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Unconditional love doesn't mean unconditional approval
Sharing wisdom is one of a parent's most important jobs.
Originally published in the Moultrie News.
My son insists he wants to be a professional soccer player. He’s good, but he’s not even the best player on his team. How can I encourage him to look into other professions without dashing his dreams?
My son wants to grow his hair long. I don’t think it will look good, but how can I say so without discouraging his self-expression?
Our son has saved up to buy a car. We don’t think the car he’s chosen is a good deal or a particularly good car, but he has his heart set on it. Should we let him make the purchase anyway?
At the heart of each of these questions is a disagreement between parent and child with the parent contemplating swallowing his or her opinion. That’s a relatively new phenomenon. In the past, if kids grew their hair out, dads might say, “Cut your hair, hippie, or find another house.” Today, for better or worse, we’re more sensitive.
One reason for the change is we’re afraid of our own children. We’re either afraid they’re going to throw a fit if we tell them no, or we’re afraid they’ll judge us. The worst thing some parents can imagine is being considered “uncool” by their child. That fear is an attitude trap parents should avoid. Being the “cool” parent who affirms all their child’s choices wins you no loyalty. It can also prevent you from sharing important wisdom with your child, which —let’s face it — is one of your most critical jobs.
Another reason parents sometimes shy away from telling their kids what they really think is the mistaken belief that their children will lose faith in the parents’ love. Parents feel if they tell their child his car or career selection stinks, the child might think they don’t want him to be happy or that they don’t “believe” in him. I understand the feeling, but my experience is that children who thrive have parents who understand that unconditional love does not mean unconditional approval.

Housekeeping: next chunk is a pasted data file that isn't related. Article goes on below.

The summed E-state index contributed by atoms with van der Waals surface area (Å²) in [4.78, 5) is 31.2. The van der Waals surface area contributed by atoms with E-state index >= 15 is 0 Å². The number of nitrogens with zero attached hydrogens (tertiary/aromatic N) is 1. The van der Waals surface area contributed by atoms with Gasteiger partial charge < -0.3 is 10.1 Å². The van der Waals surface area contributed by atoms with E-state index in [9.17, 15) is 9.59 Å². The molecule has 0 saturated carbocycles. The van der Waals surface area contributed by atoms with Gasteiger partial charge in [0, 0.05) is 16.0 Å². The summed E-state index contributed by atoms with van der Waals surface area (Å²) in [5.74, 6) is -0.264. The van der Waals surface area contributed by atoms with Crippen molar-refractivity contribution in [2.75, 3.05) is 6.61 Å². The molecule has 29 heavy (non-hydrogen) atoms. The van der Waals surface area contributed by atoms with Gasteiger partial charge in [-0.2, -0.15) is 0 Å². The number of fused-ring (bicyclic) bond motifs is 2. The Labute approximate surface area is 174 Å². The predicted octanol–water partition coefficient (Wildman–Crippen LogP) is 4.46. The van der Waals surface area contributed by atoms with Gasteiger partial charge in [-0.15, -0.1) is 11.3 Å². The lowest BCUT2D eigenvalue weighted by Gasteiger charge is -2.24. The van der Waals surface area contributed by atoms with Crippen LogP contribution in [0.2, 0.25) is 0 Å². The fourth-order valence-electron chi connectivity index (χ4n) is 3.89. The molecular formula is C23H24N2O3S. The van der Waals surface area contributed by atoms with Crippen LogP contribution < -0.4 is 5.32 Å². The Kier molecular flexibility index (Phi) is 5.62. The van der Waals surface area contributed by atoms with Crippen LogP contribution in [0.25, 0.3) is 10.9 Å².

Here’s an example: one day a girl showed up in my class with bright green hair. This, of course, isn’t harmful, but it’s highly unusual and attracted a lot of attention (not the good kind). Classmates reacted with gawks and taunts. Adolescents rarely conceal their personal evaluations. If they think your hair looks weird, they’re going to say so.
When the girl ended up in tears, I tried to console her. I asked her what her parents thought about her new hair. She said she asked them if she could color it, and they said sure with no further guidance.
Maybe they really were indifferent, but if they were holding back their prohibition (or at least their admonition) because they thought it might damage their daughter’s self-esteem or make them seem lame, they made a big mistake. The girl told me she wished her parents had just said no.
Obviously, as kids get older, we can’t stop them from doing everything they want to do. But there’s never anything wrong with telling your children what you truly think. If your child says she wants to be a singer when she grows up, telling her there’s a good chance it won’t work out and she needs a viable backup plan may feel harsh. But your approval will feel much harsher later on when she’s aimless, unqualified, and unemployed because she invested her whole life in a statistically losing proposition. Likewise, when your son is stranded in the middle of nowhere because his jalopy broke down, you’ll wish you had advised him to buy a different car.
It’s good to be an encouraging parent, but you don’t have to approve of every decision your child makes. You should love your children regardless of their wrong choices, but you don’t have to stand by mutely (or, worse, adoringly) while they make bad decisions.
So tell them no when it’s warranted, give them your opinion when it might help, and don’t worry about being uncool or unloved. Instead, remind your kids that your wisdom is for their greater good. Remind them — and yourself — that unconditional love does not mean unconditional approval.
Read the original column here.
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